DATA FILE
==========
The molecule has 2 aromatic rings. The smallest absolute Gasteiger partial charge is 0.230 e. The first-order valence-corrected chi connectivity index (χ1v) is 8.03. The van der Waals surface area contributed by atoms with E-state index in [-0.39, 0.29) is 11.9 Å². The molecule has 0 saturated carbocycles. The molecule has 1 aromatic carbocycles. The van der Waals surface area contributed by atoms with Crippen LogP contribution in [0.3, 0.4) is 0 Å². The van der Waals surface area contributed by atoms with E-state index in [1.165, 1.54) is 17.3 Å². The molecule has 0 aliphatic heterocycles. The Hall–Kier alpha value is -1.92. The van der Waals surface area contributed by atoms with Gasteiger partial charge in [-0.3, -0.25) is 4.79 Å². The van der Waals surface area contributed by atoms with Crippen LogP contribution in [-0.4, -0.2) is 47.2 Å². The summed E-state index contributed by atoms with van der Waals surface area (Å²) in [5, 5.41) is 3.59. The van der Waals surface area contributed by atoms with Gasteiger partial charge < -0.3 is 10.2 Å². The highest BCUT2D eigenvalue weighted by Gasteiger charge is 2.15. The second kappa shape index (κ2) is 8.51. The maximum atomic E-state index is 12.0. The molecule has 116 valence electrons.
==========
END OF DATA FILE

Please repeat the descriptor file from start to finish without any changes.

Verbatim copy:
The molecule has 2 aromatic rings. The smallest absolute Gasteiger partial charge is 0.230 e. The first-order valence-corrected chi connectivity index (χ1v) is 8.03. The van der Waals surface area contributed by atoms with E-state index in [-0.39, 0.29) is 11.9 Å². The molecule has 0 saturated carbocycles. The molecule has 1 aromatic carbocycles. The van der Waals surface area contributed by atoms with Crippen LogP contribution in [0.3, 0.4) is 0 Å². The van der Waals surface area contributed by atoms with E-state index in [1.165, 1.54) is 17.3 Å². The molecule has 0 aliphatic heterocycles. The Hall–Kier alpha value is -1.92. The van der Waals surface area contributed by atoms with Gasteiger partial charge in [-0.3, -0.25) is 4.79 Å². The van der Waals surface area contributed by atoms with Crippen LogP contribution in [-0.4, -0.2) is 47.2 Å². The summed E-state index contributed by atoms with van der Waals surface area (Å²) in [5, 5.41) is 3.59. The van der Waals surface area contributed by atoms with Gasteiger partial charge < -0.3 is 10.2 Å². The highest BCUT2D eigenvalue weighted by Gasteiger charge is 2.15. The second kappa shape index (κ2) is 8.51. The maximum atomic E-state index is 12.0. The molecule has 116 valence electrons.